Should You Raise Your Own Meat?

Should You Raise Your Own Meat?

I know that raising your own meat is not an option for many people.  If you live in a neighborhood, or have a tremendously small homestead, livestock (especially large livestock) may not be an option.

If this is your situation – you can still eat as though you did raise it yourself.  There are several ways to eat farm-raised, pasture grazin’, organic meat:

  1. Farmer’s Markets – many folks (like me) who do raise their own meat sometimes raise a little extra for folks like you.  Not only will you be supporting them, you’ll be eating healthy.
  2. Specialty Organic Grocers & Markets – Organic, whole-food style grocery stores are popping up everywhere these days.  They can be a great place to find free-range, pastured healthy meat.
  3. The Regular Grocery – Our voices are being heard.  Many mainstream groceries have heard our cry for healthy, humanely raised meat.  I have even seen organic, non-GMO meat selections at my nearby Walmart.

There are even more ways to find healthy, pasture raised meat:  friends, neighbors and even your local extension office may be able to help you find some.

If you have space.  And a little “want to.”  It’s possible to raise your own meat.  And…. I think you should.  

Not only can raising livestock be simple, with some animals (chickens, ducks, rabbits, etc) it can be done in a relatively small space.  Raising your own meat can also be (I think) rewarding and fulfilling.


Here’s 5 Reasons Why we Raise Our Own Meat:

Reason ONE

Factory Farmed Meat makes me cry.

The Factory farmed meat I am talking about is a sad, sad business.  I’m not referring to the sweet people like me (and you) who are raising meat on farms.  I’m referring to the “companies” raising meat in confinement, with little thought to the condition or quality of life of the animals.

Just google “Factory Farming” and look at the images.  Most of them are unsettling and sad to say the least.  It breaks my heart to see these animals all crammed into such small spaces living such miserable lives. To think that just a few decades ago all these chickens, turkeys, cows and pigs were living, grazing and enjoying lush pastures and fields.

Some companies have streamlined the process of raising animals for food in the smallest space possible, as quickly as possible, netting the most meat possible.  Pigs are being raised in concrete buildings where they don’t see sun, grass or dirt.  Cows are crammed into dirt lots with nothing but piles of manure and other cows.  Chickens and turkeys are being raised by the thousands in buildings without bugs, insects or earth to scratch and peck.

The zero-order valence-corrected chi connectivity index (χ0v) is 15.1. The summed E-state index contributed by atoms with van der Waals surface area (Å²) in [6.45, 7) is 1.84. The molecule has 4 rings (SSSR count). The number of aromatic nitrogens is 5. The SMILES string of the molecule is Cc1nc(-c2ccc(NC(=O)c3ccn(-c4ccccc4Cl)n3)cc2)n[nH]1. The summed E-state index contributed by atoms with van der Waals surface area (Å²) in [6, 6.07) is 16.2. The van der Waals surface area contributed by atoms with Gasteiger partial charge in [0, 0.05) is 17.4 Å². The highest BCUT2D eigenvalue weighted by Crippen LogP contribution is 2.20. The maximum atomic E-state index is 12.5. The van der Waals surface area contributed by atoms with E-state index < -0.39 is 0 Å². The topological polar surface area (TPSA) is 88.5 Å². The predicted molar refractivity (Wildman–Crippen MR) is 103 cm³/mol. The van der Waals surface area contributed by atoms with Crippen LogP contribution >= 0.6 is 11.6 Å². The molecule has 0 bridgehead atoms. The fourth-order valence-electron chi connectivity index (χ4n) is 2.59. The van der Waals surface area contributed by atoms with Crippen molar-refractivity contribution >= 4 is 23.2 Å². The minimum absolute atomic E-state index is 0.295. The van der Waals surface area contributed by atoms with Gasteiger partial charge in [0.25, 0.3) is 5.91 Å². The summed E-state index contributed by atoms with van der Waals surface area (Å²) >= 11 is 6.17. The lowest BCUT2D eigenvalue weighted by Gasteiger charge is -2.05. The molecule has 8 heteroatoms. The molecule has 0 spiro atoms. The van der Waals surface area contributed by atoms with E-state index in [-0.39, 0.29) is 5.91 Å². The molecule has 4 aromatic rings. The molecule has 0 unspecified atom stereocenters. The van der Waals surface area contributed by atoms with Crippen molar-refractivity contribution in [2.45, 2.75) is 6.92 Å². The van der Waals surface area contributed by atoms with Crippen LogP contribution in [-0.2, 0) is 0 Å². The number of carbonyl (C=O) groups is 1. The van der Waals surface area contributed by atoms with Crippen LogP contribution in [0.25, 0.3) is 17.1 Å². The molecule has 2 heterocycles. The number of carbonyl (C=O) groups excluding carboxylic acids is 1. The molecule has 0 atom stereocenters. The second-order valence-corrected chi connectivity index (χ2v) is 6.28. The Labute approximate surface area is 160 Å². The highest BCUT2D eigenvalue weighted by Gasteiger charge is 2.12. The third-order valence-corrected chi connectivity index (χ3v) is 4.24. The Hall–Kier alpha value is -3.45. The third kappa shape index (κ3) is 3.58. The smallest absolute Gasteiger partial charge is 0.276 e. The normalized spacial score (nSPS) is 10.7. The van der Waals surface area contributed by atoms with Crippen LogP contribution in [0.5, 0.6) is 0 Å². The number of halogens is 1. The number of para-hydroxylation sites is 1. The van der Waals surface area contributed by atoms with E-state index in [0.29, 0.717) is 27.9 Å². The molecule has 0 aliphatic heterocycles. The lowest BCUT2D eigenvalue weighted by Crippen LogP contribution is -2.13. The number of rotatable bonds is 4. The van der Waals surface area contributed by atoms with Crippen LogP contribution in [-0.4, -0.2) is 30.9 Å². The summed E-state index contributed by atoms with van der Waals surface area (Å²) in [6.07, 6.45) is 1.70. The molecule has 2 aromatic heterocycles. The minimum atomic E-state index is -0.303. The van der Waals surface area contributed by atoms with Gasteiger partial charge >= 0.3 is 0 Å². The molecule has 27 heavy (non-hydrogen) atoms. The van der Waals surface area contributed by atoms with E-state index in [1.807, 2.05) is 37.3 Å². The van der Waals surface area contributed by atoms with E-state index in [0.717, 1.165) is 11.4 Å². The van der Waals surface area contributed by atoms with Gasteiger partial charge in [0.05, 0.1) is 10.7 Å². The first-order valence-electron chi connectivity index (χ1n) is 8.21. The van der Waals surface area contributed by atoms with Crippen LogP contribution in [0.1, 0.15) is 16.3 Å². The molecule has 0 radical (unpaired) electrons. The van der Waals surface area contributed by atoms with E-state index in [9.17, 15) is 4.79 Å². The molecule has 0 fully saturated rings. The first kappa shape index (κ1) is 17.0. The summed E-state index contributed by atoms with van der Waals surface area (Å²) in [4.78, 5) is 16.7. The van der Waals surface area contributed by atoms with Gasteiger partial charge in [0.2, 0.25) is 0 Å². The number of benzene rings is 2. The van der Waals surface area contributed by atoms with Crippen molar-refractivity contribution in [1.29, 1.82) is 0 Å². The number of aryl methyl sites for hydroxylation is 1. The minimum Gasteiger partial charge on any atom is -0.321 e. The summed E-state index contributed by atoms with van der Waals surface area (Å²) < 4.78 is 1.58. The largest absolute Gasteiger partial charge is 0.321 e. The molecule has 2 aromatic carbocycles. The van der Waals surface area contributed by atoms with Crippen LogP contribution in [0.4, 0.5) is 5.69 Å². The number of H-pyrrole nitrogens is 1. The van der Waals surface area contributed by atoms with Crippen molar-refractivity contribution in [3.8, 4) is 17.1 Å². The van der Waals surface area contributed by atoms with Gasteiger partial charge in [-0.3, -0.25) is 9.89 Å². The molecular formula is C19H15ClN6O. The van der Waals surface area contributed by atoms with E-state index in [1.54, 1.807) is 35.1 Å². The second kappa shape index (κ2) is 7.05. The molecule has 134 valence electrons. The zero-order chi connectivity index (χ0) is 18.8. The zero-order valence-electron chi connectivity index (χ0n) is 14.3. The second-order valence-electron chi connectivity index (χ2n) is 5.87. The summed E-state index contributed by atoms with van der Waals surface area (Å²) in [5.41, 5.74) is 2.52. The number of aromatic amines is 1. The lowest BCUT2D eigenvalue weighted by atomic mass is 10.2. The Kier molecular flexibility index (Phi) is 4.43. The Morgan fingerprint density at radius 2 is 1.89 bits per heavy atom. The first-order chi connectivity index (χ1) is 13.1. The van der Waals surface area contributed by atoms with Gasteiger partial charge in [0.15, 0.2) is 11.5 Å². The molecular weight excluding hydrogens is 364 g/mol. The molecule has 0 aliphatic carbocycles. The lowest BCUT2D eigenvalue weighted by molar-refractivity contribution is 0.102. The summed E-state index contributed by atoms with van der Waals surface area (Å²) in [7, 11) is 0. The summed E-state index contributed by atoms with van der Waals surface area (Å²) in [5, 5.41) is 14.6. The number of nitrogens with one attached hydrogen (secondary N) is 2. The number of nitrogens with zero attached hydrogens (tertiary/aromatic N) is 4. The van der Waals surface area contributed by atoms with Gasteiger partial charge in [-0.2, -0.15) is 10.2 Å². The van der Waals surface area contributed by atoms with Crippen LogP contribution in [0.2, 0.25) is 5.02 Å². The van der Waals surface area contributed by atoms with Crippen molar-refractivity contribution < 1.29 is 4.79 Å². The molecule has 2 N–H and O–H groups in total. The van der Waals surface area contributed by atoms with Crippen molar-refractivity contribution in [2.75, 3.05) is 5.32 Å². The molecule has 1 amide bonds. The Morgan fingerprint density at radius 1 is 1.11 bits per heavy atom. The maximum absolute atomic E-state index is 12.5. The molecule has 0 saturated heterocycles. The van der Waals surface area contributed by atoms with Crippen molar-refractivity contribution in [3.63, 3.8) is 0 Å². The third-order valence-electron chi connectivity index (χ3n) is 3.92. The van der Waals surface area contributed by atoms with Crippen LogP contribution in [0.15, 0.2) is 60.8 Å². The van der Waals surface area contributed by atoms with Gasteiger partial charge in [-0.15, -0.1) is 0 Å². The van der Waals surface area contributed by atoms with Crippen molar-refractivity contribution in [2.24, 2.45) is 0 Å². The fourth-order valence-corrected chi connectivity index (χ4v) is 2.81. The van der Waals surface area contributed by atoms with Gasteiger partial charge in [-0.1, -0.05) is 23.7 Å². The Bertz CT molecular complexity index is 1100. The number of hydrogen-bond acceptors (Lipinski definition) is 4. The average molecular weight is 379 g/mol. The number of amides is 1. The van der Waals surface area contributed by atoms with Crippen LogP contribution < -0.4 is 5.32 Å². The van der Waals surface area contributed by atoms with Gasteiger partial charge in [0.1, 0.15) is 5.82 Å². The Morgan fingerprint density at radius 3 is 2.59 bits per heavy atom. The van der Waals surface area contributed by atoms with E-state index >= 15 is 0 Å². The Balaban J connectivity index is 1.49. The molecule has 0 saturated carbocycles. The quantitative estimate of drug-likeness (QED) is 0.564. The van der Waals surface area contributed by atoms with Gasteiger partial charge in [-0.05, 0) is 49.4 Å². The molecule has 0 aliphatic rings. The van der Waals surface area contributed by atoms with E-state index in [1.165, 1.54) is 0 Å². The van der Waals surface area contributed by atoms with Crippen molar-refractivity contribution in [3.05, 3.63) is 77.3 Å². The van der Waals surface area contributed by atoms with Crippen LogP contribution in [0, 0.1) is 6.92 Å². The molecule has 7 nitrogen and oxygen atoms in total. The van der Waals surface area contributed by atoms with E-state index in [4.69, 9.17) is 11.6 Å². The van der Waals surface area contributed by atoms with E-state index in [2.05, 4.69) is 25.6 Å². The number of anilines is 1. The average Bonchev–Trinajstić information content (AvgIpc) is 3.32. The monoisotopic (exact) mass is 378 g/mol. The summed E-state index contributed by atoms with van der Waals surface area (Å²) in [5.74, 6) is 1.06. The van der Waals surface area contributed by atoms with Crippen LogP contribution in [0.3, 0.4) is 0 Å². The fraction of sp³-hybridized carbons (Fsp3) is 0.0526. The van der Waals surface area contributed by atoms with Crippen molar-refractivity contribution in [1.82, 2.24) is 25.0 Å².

Poor animals.

On the flip side we have happy, free-ranging, pasture eating, sunbathing critters.  Like the ones at my place (and yours)!

In order to become healthy, organic, meat that will be nourishing and life giving to us- the animal itself needs to have lived a healthy life and have eaten a healthy diet.

Reason TWO

I want nutrient rich, healthy, cancer-fighting food.

We are what we eat eats.
animal 7

I want my cows to eat grass.  I want my chickens to eat bugs.  I want my pigs to be playing in the mud.  I want animals living, eating and grazing the way God made them to.  I want my animals bathing in the sunshine, napping in pastures and living free, happy lives.

It is wonderful that the life that is best for the animal’s life quality is also:

  • Healthier for the animal
  • Healthier for the farmers working with the animals
  • Better for the consumer who eats the animal

It is a win-win.  Everyone benefits when animals are free.


Reason THREE

It’s fun!

Have you ever watched free-range chickens?  Have you ever taken a baby pig for a walk?  Have you ever kissed a calf?  Have you ever held a just hatched chick in your hand?

Raising your own animals is a good time!  The friendly Jersey cows who want to be in your lap.  The adorable piggies who squeal at your arrival every morning. The furry bunnies that climb the sides of their cage because they want you to hold them.  The chickens- they’re friendly, they’re stupid, they’re yard art, they’re hilarious.

Reason FOUR

It’s good for me.